By Patrick Wintour Capacity and authority of court as well as evidence already under scrutiny with not one Libyan brought to The Hague for trial.
For one, the Libyan ordinary citizens are suffering on a daily basis form inadequate food commodities, lack of power and water...Read More
By Austin Bodetti General Khalifa Haftar is imposing a bloody siege on Derna with diplomatic and military support from the...Read More
By Richard Norton-Taylor Lawyers say reasons former MI6 senior official has not been prosecuted over Libyan dissident’s abduction and torture cannot be made public.
By Oussama Romdhani Although Tunisia is still seen favorably in Washington, the US is unlikely to be its savior. No matter how much Washington reflects on Tunisia as a successful democratic transition, the mood in Washington will not lead to...
By Ahmed Elumami, Ulf Laessing Fashionable cafes springing up in Libya’s capital are shutting out single men and catering for women looking for a break from the tensions – political and personal – crowding in around them.
By Francesca Astorri An illegal business of this magnitude can hardly survive without a very wide network of operators.
By Aidan Lewis and Ulf Laessing Libya’s water crisis is a powerful symbol of state failure in a country that was once one of the wealthiest in the Middle East.
By Damien McElroy Failure to tackle self-interest in status quo is making UN’s Ghassan Salame’s monumental task all the tougher.
By Mieczysław P. Boduszyński Egyptians, Libyans, Tunisians, and other Arabs deserve better than to be told that they must choose between extremism and chaos or autocracy.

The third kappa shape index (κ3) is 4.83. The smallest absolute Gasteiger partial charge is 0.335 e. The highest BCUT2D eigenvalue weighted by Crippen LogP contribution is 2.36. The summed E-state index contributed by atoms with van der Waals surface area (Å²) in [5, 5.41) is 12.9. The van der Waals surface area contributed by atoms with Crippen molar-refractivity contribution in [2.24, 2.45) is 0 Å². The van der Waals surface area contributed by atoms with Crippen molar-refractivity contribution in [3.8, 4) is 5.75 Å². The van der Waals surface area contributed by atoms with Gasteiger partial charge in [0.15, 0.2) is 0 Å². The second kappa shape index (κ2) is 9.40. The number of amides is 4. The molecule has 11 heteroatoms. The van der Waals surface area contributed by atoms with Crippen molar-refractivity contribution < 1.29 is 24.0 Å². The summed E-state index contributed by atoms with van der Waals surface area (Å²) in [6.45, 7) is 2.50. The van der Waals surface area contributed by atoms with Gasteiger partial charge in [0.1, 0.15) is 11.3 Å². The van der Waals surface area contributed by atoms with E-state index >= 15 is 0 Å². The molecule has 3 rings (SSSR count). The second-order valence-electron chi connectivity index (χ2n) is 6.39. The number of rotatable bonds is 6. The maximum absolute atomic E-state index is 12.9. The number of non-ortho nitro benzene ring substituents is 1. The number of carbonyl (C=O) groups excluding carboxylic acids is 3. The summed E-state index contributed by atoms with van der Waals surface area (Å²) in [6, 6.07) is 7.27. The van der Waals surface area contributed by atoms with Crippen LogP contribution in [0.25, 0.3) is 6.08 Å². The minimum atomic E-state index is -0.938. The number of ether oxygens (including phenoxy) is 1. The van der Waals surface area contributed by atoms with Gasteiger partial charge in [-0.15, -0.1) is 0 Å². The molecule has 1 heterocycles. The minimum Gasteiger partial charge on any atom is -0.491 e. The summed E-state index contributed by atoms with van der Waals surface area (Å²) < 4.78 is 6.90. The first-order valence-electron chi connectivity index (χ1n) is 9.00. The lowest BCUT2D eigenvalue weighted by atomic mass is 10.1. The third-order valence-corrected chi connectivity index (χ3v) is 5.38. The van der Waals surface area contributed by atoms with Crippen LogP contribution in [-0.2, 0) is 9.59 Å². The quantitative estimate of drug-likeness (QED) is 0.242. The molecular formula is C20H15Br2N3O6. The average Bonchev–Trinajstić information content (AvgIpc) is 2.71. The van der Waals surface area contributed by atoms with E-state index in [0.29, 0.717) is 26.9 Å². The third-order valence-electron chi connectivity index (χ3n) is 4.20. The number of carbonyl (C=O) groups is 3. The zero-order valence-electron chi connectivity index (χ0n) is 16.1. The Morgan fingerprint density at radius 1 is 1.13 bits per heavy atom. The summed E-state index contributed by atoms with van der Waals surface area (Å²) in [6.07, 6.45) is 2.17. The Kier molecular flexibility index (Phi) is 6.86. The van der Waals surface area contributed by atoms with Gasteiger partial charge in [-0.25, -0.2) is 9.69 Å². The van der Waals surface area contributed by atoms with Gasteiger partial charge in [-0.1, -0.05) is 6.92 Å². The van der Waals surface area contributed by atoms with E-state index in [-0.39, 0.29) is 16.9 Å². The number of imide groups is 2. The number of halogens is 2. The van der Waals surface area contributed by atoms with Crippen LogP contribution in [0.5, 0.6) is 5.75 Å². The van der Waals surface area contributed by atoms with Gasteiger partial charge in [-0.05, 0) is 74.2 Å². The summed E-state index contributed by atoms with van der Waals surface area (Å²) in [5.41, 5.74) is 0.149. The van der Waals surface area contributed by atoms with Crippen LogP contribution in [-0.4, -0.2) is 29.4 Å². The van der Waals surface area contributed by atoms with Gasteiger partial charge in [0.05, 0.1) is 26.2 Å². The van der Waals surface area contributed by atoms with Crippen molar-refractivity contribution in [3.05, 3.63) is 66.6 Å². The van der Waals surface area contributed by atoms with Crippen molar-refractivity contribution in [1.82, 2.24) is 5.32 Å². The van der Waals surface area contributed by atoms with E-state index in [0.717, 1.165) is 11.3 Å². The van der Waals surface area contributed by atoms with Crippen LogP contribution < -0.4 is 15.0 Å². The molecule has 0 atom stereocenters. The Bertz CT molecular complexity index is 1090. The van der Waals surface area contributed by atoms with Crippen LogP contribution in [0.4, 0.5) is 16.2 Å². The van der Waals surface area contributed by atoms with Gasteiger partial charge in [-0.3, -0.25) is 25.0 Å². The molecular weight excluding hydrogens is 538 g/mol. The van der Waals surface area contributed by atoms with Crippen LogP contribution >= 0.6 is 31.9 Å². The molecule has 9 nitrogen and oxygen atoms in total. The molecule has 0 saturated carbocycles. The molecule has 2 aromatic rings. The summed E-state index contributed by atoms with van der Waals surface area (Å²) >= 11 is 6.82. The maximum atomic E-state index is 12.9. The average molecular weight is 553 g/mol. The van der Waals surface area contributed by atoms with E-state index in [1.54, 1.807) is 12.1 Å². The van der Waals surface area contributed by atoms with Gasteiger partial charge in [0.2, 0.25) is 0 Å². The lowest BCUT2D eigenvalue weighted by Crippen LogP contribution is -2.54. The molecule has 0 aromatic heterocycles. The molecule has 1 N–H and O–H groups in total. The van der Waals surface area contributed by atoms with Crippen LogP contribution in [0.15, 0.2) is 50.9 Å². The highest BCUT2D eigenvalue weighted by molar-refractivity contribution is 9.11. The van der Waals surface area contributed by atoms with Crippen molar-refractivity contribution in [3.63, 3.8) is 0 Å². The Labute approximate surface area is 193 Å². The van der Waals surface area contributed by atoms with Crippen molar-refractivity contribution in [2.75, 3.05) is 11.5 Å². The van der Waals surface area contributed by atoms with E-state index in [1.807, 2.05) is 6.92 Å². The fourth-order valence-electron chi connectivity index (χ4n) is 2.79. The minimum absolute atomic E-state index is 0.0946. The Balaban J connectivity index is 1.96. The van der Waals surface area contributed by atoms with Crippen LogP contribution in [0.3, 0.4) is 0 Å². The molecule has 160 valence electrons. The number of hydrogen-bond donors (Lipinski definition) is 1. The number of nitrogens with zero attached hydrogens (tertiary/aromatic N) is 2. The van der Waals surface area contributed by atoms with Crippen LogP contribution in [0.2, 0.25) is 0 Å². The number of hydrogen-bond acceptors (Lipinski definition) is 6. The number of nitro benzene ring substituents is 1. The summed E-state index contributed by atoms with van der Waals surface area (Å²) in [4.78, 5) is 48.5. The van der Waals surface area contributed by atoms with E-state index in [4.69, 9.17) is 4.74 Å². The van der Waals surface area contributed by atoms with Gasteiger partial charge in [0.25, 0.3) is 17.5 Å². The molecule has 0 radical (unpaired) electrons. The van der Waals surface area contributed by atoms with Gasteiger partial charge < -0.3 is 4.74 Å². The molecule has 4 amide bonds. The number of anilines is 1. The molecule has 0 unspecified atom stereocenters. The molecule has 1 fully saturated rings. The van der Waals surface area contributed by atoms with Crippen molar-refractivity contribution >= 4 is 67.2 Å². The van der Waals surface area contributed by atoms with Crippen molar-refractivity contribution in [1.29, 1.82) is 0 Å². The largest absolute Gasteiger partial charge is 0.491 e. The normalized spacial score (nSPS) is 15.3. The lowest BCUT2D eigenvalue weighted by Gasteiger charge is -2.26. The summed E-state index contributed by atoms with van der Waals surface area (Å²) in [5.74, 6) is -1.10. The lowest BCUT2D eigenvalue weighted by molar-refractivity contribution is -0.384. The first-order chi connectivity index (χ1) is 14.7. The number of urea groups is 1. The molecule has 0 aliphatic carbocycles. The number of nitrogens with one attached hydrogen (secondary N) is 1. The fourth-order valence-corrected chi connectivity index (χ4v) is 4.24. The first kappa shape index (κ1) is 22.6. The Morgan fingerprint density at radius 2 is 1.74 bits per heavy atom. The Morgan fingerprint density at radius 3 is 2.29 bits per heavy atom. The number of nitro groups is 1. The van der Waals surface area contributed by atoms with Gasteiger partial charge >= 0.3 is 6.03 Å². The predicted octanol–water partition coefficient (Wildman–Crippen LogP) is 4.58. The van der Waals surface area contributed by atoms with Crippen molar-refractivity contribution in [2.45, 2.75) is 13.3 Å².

By Alison Pargeter While there are some signs of progress, the fundamental issues that lie at the heart of the Libyan conflict are still very much unresolved.
By Rhiannon Smith and Lachlan Wilson The recent seizure of Sabratha by Haftar forces indicates growing social support in the area. If the UN process fails or stalls, it may make it easier for Haftar to try and take Tripoli by force
By Lizzie Dearden Migrants crossing Mediterranean Sea on second attempt after being pushed back and then released for payment.
By Alastair Sloan The arguments for and against toppling the nasty dictators of the Middle East go back to the late 1970s when Paul Wolfowitz first began agitating for the removal of Saddam Hussein.
By Matthew Vella Fuel smuggling and the lucrative business that connects Libyan, Maltese and Italian criminals has been ignored by law enforcement.
By Sami Zaptia. On the sixth anniversary of Libya’s ‘‘liberation day’’ from the Qaddafi regime, Libya’s new political elite is still unable to reach agreement on some sort of social contract that would take the country out of its...
By Nick Cunningham Oil prices appear to be stuck in the $50s per barrel, but that doesn’t mean there aren’t serious supply risks to the market.
By Nikolaj Nielsen and Eric Maurice EU leaders at a summit in Brussels still have no solution to an internal asylum stalemate, opting instead to focus their attention on stopping people from leaving for Europe.
by Shafik Mandhai The six years since the Libyan people’s successful uprising to end Gaddafi’s rule have seen the country divided between rival governments, various armed groups, ethnic militias, and a renegade general.
Malta, a tiny archipelago nation in the southern Mediterranean, is so attractive to those looking to shelter funds or operate under the radar of authorities that it’s got a nickname to prove it: “treasure island.”